Last week the Beecroft report hit the headlines as the government’s plans to boost growth and productivity were made public. My colleague, Gary Miles, writes in People Management online today that ‘no fault dismissals’ lets poor management off the hook and would do little to stimulate growth.
Underperformance is a real issue in organisations. Our own Management Agenda research published in January found that nearly half of managers surveyed thought that underperformance was not tackled well in their organisation. The graph below taken from the report shows that organisations are better at the process of managing performance but barely adequate when it came to confronting inadequate performance, providing performance coaching or treating it as a development opportunity.
In reality, dismissal because of underperformance can be avoided by line managers. Let’s face it; most of us don’t want to be cast as the ‘bad guy’ so noticing and confronting the early signs of poor performance is often avoided. The most effective line managers will take control and talk about it – but how?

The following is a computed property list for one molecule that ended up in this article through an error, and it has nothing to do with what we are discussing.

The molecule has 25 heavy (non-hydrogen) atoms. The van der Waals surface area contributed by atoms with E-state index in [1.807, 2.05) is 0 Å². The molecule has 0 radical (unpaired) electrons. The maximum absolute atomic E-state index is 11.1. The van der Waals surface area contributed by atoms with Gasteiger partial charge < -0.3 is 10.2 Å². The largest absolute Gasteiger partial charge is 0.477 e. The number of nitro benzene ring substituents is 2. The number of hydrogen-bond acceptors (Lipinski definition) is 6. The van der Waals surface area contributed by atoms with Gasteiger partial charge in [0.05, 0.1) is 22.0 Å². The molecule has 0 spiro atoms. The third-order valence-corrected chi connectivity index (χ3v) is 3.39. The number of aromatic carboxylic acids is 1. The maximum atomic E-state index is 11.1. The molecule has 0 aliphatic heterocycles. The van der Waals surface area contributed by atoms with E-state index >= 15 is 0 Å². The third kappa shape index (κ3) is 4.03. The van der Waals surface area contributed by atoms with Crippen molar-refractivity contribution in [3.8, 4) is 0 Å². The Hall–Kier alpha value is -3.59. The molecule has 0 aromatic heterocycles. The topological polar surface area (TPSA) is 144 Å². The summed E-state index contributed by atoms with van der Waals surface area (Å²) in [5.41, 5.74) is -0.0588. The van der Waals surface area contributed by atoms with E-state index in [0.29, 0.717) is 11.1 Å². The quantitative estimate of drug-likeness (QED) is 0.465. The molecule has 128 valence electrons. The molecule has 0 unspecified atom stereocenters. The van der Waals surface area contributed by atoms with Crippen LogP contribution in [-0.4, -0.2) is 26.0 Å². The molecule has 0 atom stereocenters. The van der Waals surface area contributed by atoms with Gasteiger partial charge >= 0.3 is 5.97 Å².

Be prepared. Work through the conversation noting down what’s happened, what data you have, the impact and your expected outcome.
Anticipate emotions. Difficult conversations may generate high emotions. You won’t know what these might be, but if you are mentally prepared for them then they will be easier to handle.
Be structured. Using a model such as DELACT will provide a useful framework for handling the conversation. Don’t begin the conversation with small-talk or skirt around the issue, be clear from the start and stick to your earlier preparation.
Stay centred. Our Embodied Leadership programme run with the Strozzi Institute enables leaders to be more centred in their leadership style. Noticing when you become off-centre and returning to a centred state will enable you and the other person to remain calm and controlled.
Listen. As the conversation develops, summarise what you are telling them and what they are telling you. Not only does it create clarity but it also demonstrates that you are listening to them.
Recap and review. At the end recap what you have agreed and fix a review date. Be clear about expectations and offer support which extends beyond the conversation,
Having difficult conversations is never easy but the most effective leaders and managers must hold their teams accountable. If people know that they are valued, that they are contributing at an individual and team level, then engagement levels will increase and organisational performance improves.
What tips do you have for handling difficult conversations?